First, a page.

The Evolution of State Legislatures Has Driven Some to Flee

As state legislatures' structures and salaries have changed, so have the type of people the political office attracts.

On the surface, there’s nothing unusual about Mary Liz Holberg’s decision to retire from the Minnesota House after 16 years of service. Sixteen years is a long time in any legislative body, and Holberg’s Republicans are in the minority in the House -- and likely to stay there for now.

What’s interesting is Holberg’s choice of a career move. She is running to be a commissioner in her home county of Dakota, located on the southern outskirts of metropolitan Minneapolis. If she wins, she will join another former legislator, Republican Chris Gerlach, who left the state Senate to become a Dakota County commissioner in 2013.

Dakota County is a nice place, but its local government is not the only one in Minnesota that has attracted the attention of state legislators. Some excellent research by Patrick Condon of the Minneapolis Star Tribune recently turned up five legislators or former legislators in Minnesota who are running for county office this year. That’s in addition to several others who have made the move successfully in the recent past.

For some of them, the explanation lies no further than the difference between a legislative paycheck and a county paycheck. As a state representative serving in a body that can meet close to full time for almost half the year, Holberg earns a base salary of about $31,000. If she makes it onto the Dakota board, she will receive more than $70,000 a year.

Only 15 of Minnesota’s 87 counties pay commissioners more than state legislators make, but a few of these, especially in the Minneapolis-St. Paul area, pay lots more. The champion, as Condon reports, is Hennepin County, which contains the city of Minneapolis itself. Commissioners in Hennepin make close to $100,000 a year. Four of the seven commissioners currently serving there left the legislature to move into their present line of work.

If you’re wondering whether this flight to the counties is likely to ripen into a national trend, the answer is almost certainly not. The financial incentive doesn’t exist. County governments that pay more than legislatures are rare virtually everywhere. Minnesota is an anomaly, and even then it’s one confined to just a small part of the state. But it’s an anomaly that provokes some interesting questions about incentives and status in political institutions all over the country.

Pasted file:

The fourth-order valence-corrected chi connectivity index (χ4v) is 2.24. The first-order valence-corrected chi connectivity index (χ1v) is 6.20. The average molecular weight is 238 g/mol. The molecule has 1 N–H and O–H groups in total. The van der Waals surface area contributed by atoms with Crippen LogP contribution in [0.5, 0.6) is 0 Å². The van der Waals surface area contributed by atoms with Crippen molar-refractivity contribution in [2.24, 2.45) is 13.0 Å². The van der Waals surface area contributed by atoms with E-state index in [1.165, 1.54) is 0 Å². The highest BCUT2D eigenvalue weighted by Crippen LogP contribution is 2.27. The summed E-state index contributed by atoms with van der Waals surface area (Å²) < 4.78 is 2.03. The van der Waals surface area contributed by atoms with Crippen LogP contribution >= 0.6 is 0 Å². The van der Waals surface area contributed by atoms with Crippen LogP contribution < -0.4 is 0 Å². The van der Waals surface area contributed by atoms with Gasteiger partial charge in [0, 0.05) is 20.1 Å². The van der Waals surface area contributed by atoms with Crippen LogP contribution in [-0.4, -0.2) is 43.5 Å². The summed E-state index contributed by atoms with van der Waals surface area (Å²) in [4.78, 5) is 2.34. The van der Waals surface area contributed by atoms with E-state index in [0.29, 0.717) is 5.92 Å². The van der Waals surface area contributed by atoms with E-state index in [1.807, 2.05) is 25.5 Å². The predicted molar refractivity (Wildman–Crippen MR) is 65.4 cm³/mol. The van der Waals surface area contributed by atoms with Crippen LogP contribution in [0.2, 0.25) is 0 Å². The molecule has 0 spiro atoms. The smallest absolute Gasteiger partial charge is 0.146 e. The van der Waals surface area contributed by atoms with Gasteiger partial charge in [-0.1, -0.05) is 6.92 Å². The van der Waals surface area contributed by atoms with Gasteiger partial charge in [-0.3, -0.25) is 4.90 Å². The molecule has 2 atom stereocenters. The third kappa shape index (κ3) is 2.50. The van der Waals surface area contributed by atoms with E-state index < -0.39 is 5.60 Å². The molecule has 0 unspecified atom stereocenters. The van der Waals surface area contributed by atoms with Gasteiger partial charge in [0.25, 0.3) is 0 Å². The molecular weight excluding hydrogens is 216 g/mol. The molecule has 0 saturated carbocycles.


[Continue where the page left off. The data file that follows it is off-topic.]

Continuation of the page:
The truth is that the makeup of any state legislature has always been less a function of voter demand than of the costs and incentives that lead some people to seek the office and others to stay away. For many states in America in the 20th century, serving in a legislature offered a slice of political power and a concentrated few weeks of social networking, usually in a state capital relatively far from home. Money wasn’t an incentive because the job hardly paid anything. But time wasn’t much of a disincentive because the sessions frequently were over by springtime.

As a result, the job attracted local civic leaders­ -- lawyers, farmers, insurance brokers -- who could afford to spend concentrated periods away from work and who took it as an honor that their fellow citizens desired their services. In the Northern states, these tended to be middle-aged, middle-class white Protestant Republicans. In the South, they were essentially the same people, except that they were Democrats. The bulk of them came from small towns and rural areas, because the districts were gerrymandered -- drawn with unequal populations for rural advantage.